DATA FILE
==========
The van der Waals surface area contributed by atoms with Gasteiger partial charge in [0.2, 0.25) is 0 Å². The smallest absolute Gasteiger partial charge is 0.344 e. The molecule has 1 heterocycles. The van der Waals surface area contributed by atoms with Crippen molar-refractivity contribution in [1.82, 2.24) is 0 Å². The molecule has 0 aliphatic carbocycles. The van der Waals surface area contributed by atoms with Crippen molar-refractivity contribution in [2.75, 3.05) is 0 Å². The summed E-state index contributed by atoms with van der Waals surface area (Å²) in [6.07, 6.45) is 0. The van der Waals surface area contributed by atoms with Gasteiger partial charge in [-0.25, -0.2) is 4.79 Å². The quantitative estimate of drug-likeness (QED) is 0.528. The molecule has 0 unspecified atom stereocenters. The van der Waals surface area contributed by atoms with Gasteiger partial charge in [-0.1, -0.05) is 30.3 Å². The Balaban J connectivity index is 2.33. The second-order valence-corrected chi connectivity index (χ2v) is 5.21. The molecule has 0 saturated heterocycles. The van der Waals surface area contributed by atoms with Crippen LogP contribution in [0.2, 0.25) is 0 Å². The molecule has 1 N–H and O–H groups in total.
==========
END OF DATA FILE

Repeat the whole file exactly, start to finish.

The van der Waals surface area contributed by atoms with Gasteiger partial charge in [0.2, 0.25) is 0 Å². The smallest absolute Gasteiger partial charge is 0.344 e. The molecule has 1 heterocycles. The van der Waals surface area contributed by atoms with Crippen molar-refractivity contribution in [1.82, 2.24) is 0 Å². The molecule has 0 aliphatic carbocycles. The van der Waals surface area contributed by atoms with Crippen molar-refractivity contribution in [2.75, 3.05) is 0 Å². The summed E-state index contributed by atoms with van der Waals surface area (Å²) in [6.07, 6.45) is 0. The van der Waals surface area contributed by atoms with Gasteiger partial charge in [-0.25, -0.2) is 4.79 Å². The quantitative estimate of drug-likeness (QED) is 0.528. The molecule has 0 unspecified atom stereocenters. The van der Waals surface area contributed by atoms with Gasteiger partial charge in [-0.1, -0.05) is 30.3 Å². The Balaban J connectivity index is 2.33. The second-order valence-corrected chi connectivity index (χ2v) is 5.21. The molecule has 0 saturated heterocycles. The van der Waals surface area contributed by atoms with Crippen LogP contribution in [0.2, 0.25) is 0 Å². The molecule has 1 N–H and O–H groups in total.